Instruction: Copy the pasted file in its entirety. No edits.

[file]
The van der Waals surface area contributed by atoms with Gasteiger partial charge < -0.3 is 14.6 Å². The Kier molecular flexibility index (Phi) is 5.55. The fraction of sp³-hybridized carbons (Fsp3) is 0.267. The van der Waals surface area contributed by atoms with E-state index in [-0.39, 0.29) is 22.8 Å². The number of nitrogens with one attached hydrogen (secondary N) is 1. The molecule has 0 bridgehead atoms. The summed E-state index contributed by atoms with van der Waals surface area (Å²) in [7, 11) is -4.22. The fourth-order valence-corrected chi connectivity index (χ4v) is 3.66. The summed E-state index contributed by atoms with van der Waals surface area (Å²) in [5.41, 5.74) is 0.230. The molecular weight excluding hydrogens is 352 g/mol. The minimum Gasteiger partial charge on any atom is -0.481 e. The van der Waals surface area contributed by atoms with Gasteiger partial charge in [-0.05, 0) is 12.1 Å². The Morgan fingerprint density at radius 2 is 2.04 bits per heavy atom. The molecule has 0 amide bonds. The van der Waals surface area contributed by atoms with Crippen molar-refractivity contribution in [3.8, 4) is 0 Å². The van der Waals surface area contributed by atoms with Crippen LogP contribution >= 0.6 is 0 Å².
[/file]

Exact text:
The van der Waals surface area contributed by atoms with Gasteiger partial charge < -0.3 is 14.6 Å². The Kier molecular flexibility index (Phi) is 5.55. The fraction of sp³-hybridized carbons (Fsp3) is 0.267. The van der Waals surface area contributed by atoms with E-state index in [-0.39, 0.29) is 22.8 Å². The number of nitrogens with one attached hydrogen (secondary N) is 1. The molecule has 0 bridgehead atoms. The summed E-state index contributed by atoms with van der Waals surface area (Å²) in [7, 11) is -4.22. The fourth-order valence-corrected chi connectivity index (χ4v) is 3.66. The summed E-state index contributed by atoms with van der Waals surface area (Å²) in [5.41, 5.74) is 0.230. The molecular weight excluding hydrogens is 352 g/mol. The minimum Gasteiger partial charge on any atom is -0.481 e. The van der Waals surface area contributed by atoms with Gasteiger partial charge in [-0.05, 0) is 12.1 Å². The Morgan fingerprint density at radius 2 is 2.04 bits per heavy atom. The molecule has 0 amide bonds. The van der Waals surface area contributed by atoms with Crippen molar-refractivity contribution in [3.8, 4) is 0 Å². The van der Waals surface area contributed by atoms with Crippen LogP contribution >= 0.6 is 0 Å².